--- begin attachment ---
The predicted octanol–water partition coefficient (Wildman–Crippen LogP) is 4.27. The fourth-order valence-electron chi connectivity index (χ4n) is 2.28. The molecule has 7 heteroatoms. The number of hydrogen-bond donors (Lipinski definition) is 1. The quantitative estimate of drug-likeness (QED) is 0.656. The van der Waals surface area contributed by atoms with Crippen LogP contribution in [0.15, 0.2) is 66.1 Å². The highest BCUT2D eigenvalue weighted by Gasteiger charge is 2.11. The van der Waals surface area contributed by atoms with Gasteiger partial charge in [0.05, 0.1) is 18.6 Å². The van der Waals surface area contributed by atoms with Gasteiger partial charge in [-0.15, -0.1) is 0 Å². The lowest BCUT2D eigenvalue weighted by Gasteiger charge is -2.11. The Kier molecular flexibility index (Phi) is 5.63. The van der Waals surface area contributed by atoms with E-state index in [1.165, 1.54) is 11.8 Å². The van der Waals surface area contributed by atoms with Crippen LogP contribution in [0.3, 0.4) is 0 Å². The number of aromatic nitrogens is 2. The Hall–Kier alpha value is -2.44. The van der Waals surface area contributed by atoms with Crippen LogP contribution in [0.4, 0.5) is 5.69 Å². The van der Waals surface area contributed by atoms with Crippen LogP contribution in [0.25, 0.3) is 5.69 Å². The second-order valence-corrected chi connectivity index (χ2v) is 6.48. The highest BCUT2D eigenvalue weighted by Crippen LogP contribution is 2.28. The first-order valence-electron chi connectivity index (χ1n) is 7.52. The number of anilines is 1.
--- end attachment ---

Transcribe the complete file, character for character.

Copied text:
The predicted octanol–water partition coefficient (Wildman–Crippen LogP) is 4.27. The fourth-order valence-electron chi connectivity index (χ4n) is 2.28. The molecule has 7 heteroatoms. The number of hydrogen-bond donors (Lipinski definition) is 1. The quantitative estimate of drug-likeness (QED) is 0.656. The van der Waals surface area contributed by atoms with Crippen LogP contribution in [0.15, 0.2) is 66.1 Å². The highest BCUT2D eigenvalue weighted by Gasteiger charge is 2.11. The van der Waals surface area contributed by atoms with Gasteiger partial charge in [0.05, 0.1) is 18.6 Å². The van der Waals surface area contributed by atoms with Gasteiger partial charge in [-0.15, -0.1) is 0 Å². The lowest BCUT2D eigenvalue weighted by Gasteiger charge is -2.11. The Kier molecular flexibility index (Phi) is 5.63. The van der Waals surface area contributed by atoms with E-state index in [1.165, 1.54) is 11.8 Å². The van der Waals surface area contributed by atoms with Crippen LogP contribution in [0.3, 0.4) is 0 Å². The number of aromatic nitrogens is 2. The Hall–Kier alpha value is -2.44. The van der Waals surface area contributed by atoms with Crippen LogP contribution in [0.4, 0.5) is 5.69 Å². The van der Waals surface area contributed by atoms with Crippen LogP contribution in [0.25, 0.3) is 5.69 Å². The second-order valence-corrected chi connectivity index (χ2v) is 6.48. The highest BCUT2D eigenvalue weighted by Crippen LogP contribution is 2.28. The first-order valence-electron chi connectivity index (χ1n) is 7.52. The number of anilines is 1.